Tsargrad and its partner website Katehon are owned by the Russian Billionaire Konstantin Malofeev, sanctioned by the EU for being”closely linked to Ukrainian separatists in Eastern Ukraine and Crimea”.
Dugina also published an exclusive interview with the French businessman Philippe De Villiers, described as a ”pillar of French conservatism and traditionalism”. Dugina wrote De Villiers, founder of the theme park Puy De Fou, endorsed Le Pen and claimed; ”the future of Europe must be written together with Russia!”.
DeVilliers is also a business partner of Konstantin Malofeev, who has pledged to open a $500 million Puy De Fou near Moscow.
Dugina wrote a report accusing the US of imposing a “total ideological dictatorship” in France. The report was a joint project between Katehon and RISI. RISI, the Russian Institute for Strategic Investigations, was headed by Leonid Reshetnikov until the start of this year. Reshetnikov is also on the supervisory board of Katehon.
Earlier in April, Reuters reported that RISI is “run by retired senior Russian foreign intelligence officials appointed by Putin’s office” and that prepared a plan to interfere in the 2016 US Presidential election.
Circle of Russian influence in France
Further open-source evidence suggests that Russia operates a wider circle of influence in France.
During her March trip to France, Katasonova also met with Pierre Malinowski, member of the Front Nationale.
In an interview published earlier this year, Malinowski said that he often travels to Russia and recently had a meeting with current Deputy of the State Duma Natalia Poklonskaya.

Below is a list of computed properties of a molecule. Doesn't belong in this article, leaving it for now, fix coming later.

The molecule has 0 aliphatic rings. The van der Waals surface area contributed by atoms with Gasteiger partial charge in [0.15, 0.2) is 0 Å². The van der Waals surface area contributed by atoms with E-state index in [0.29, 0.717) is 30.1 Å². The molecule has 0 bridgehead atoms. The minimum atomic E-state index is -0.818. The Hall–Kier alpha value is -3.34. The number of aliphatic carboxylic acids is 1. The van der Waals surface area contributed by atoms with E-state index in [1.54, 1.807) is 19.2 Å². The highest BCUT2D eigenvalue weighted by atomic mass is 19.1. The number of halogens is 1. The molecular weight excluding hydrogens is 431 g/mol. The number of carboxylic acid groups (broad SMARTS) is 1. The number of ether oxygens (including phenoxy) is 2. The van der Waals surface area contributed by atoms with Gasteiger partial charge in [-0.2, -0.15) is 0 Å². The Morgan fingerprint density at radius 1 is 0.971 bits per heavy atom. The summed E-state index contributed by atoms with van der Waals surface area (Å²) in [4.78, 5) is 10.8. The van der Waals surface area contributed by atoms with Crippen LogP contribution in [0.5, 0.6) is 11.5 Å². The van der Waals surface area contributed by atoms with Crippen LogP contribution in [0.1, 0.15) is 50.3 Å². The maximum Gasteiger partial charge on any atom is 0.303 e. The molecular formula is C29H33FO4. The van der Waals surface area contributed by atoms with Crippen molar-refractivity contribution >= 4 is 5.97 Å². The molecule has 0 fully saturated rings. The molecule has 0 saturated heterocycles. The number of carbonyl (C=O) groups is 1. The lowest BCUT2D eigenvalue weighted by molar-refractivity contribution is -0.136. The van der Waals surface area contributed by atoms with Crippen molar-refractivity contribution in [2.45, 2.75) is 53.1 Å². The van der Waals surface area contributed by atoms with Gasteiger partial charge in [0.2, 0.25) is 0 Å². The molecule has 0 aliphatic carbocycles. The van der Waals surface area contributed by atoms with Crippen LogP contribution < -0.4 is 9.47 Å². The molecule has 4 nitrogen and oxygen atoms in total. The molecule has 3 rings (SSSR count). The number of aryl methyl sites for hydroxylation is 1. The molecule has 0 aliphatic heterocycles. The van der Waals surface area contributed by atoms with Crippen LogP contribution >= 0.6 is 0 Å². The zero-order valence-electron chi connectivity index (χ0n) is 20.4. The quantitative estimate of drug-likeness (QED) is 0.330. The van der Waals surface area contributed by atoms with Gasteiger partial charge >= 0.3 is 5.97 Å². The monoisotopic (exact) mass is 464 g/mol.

He has also been pictured alongside ex-Russian Railways head Vladimir Yakunin, at an event hosted by Yakunin’s own Association Dialogue Franco-Russe. Yakunin was sanctioned by the US Treasury “because of his official position in the Russian government [and because] he is also a close confidant of Putin”.
The French Member of Parliament Nicolas Dhuicq serves on the board of the Dialogue Franco-Russe. In February, Dhuicq was involved in a fake news story targeting French Presidential candidate Emmanuel Macron.
Sputnik ran an article headlined “Ex-French Economy Minister Macron Could Be ‘US Agent’ Lobbying Banks’ Interests”. Sputnik wrote that according to Dhuicq, “before announcing his bid for presidency, Macron had traveled to the United States. He allegedly conducted controversial political correspondence with former US presidential candidate Hillary Clinton, WikiLeaks founder Julian Assange told the Russian newspaper Izvstia on Friday.”